“In our society, growing food yourself has become the most radical of acts. It is truly the only effective protest, one that can-and will-overturn the corporate powers that be. By the process of directly working in harmony with nature, we do the one thing most essential to change the world-we change ourselves!” ~ Jules Dervaes
By Catherine Austin Fitts
This week on the Solari Report, Harry Blazer is speaking with Anais Dervaes of Urban Homestead as the Dervaes family announces the launch of its new podcast series on June 13th. We have featured the work of the Dervaes family before with its documentary short Homegrown Revolution:
One thing you heard in our latest Solari Report on EMF radiation is to get your feet on some dirt, your face in the sun, and your mind and body closer to nature. Here is an opportunity to do so – and to address the challenge of falling food quality and rising food prices. The Urban Homestead podcasts and workshops are designed to inspire and help you get started.
For those of us who don’t have the time or knack for gardening, the Urban Homestead story and resources are an inspiration for rebuilding our local food providers with our purchases – to shop at our local farmers markets or direct from local farms and CSAs, and to support restaurants and grocery stores that do. We can encourage our local hospitals and governments to do the same with institutional and school purchases. We can encourage our local bank or credit union to be supportive of rebuilding local food sources.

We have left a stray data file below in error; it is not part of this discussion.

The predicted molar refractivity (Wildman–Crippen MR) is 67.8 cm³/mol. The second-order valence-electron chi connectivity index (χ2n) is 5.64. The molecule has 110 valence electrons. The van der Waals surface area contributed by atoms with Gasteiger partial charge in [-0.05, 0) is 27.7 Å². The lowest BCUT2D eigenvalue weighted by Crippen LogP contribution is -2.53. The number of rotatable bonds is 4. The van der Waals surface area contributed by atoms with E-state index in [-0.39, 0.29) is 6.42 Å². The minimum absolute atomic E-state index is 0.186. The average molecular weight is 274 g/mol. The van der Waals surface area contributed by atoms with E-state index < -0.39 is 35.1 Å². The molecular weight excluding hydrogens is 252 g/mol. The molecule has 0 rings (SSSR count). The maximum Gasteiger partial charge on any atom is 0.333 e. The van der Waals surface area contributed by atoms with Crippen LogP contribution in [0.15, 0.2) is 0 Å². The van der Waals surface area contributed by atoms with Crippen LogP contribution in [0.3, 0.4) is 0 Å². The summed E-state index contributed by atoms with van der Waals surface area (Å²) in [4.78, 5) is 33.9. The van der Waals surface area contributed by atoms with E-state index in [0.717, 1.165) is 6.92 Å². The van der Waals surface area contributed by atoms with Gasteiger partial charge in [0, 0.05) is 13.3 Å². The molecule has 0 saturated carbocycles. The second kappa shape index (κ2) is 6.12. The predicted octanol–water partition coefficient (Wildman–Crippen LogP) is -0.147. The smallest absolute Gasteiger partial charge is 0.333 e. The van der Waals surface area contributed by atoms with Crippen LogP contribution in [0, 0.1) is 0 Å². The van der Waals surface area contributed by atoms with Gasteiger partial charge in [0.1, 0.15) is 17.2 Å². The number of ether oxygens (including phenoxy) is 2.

In Money & Markets this week I will be speaking to you from Sydney, Australia and will discuss the latest in financial and geopolitical news, including America’s withdrawal from the Paris Accord. Make sure to post or e-mail your questions for Ask Catherine.
In Let’s Go to the Movies, I recommend American Epic – a superb three part series narrated by Robert Redford and published by PBS.
“In the 1920s, as radio took over the pop music business, record companies were forced to leave their studios in major cities in search of new styles and markets. Ranging the mountains, prairies, rural villages, and urban ghettos of America, they discovered a wealth of unexpected talent. The recordings they made of all the ethnic groups of America democratized the nation and gave a voice to everyone. Country singers in the Appalachians, Blues guitarists in the Mississippi Delta, Gospel preachers across the south, Cajun fiddlers in Louisiana, Tejano groups from the Texas Mexico border, Native American drummers in Arizona, and Hawaiian musicians were all recorded. For the first time, a woman picking cotton in Mississippi, a coal miner in Virginia or a tobacco farmer in Tennessee could have their thoughts and feelings heard on records played in living rooms across the country. It was the first time America heard itself.”
American Epic is a joyous reminder of the talent and power which exists within us – we find it when we listen to each other. Congratulations to an all-star cast of producers, directors and artists for a decade long commitment to capture and document this untold story.
Talk to you Thursday!